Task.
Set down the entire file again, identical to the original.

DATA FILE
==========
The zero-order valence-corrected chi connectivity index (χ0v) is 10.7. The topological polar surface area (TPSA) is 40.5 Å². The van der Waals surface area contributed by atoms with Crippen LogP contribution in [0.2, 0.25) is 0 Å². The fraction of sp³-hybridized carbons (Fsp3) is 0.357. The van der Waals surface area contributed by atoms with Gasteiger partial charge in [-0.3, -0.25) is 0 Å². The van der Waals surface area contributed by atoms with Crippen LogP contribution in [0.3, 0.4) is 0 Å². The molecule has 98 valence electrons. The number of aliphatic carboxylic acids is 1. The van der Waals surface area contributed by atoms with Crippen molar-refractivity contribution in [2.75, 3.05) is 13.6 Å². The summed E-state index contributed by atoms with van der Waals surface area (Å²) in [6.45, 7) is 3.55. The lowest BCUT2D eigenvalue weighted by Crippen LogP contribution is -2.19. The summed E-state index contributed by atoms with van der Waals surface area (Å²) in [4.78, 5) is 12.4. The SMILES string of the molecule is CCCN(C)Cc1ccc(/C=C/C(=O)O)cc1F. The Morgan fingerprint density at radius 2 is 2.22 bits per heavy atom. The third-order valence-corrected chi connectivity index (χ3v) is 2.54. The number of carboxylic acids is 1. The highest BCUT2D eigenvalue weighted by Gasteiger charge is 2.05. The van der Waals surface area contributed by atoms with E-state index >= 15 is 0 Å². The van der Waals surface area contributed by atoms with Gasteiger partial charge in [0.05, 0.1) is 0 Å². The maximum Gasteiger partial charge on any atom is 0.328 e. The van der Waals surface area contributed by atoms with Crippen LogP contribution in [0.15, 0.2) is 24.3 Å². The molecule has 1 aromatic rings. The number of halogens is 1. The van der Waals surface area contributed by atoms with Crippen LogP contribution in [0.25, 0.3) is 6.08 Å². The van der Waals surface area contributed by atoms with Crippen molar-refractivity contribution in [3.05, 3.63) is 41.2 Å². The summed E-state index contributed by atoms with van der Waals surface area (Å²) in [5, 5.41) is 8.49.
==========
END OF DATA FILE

The zero-order valence-corrected chi connectivity index (χ0v) is 10.7. The topological polar surface area (TPSA) is 40.5 Å². The van der Waals surface area contributed by atoms with Crippen LogP contribution in [0.2, 0.25) is 0 Å². The fraction of sp³-hybridized carbons (Fsp3) is 0.357. The van der Waals surface area contributed by atoms with Gasteiger partial charge in [-0.3, -0.25) is 0 Å². The van der Waals surface area contributed by atoms with Crippen LogP contribution in [0.3, 0.4) is 0 Å². The molecule has 98 valence electrons. The number of aliphatic carboxylic acids is 1. The van der Waals surface area contributed by atoms with Crippen molar-refractivity contribution in [2.75, 3.05) is 13.6 Å². The summed E-state index contributed by atoms with van der Waals surface area (Å²) in [6.45, 7) is 3.55. The lowest BCUT2D eigenvalue weighted by Crippen LogP contribution is -2.19. The summed E-state index contributed by atoms with van der Waals surface area (Å²) in [4.78, 5) is 12.4. The SMILES string of the molecule is CCCN(C)Cc1ccc(/C=C/C(=O)O)cc1F. The Morgan fingerprint density at radius 2 is 2.22 bits per heavy atom. The third-order valence-corrected chi connectivity index (χ3v) is 2.54. The number of carboxylic acids is 1. The highest BCUT2D eigenvalue weighted by Gasteiger charge is 2.05. The van der Waals surface area contributed by atoms with E-state index >= 15 is 0 Å². The van der Waals surface area contributed by atoms with Gasteiger partial charge in [0.05, 0.1) is 0 Å². The maximum Gasteiger partial charge on any atom is 0.328 e. The van der Waals surface area contributed by atoms with Crippen LogP contribution in [0.15, 0.2) is 24.3 Å². The molecule has 1 aromatic rings. The number of halogens is 1. The van der Waals surface area contributed by atoms with Crippen LogP contribution in [0.25, 0.3) is 6.08 Å². The van der Waals surface area contributed by atoms with Crippen molar-refractivity contribution in [3.05, 3.63) is 41.2 Å². The summed E-state index contributed by atoms with van der Waals surface area (Å²) in [5, 5.41) is 8.49.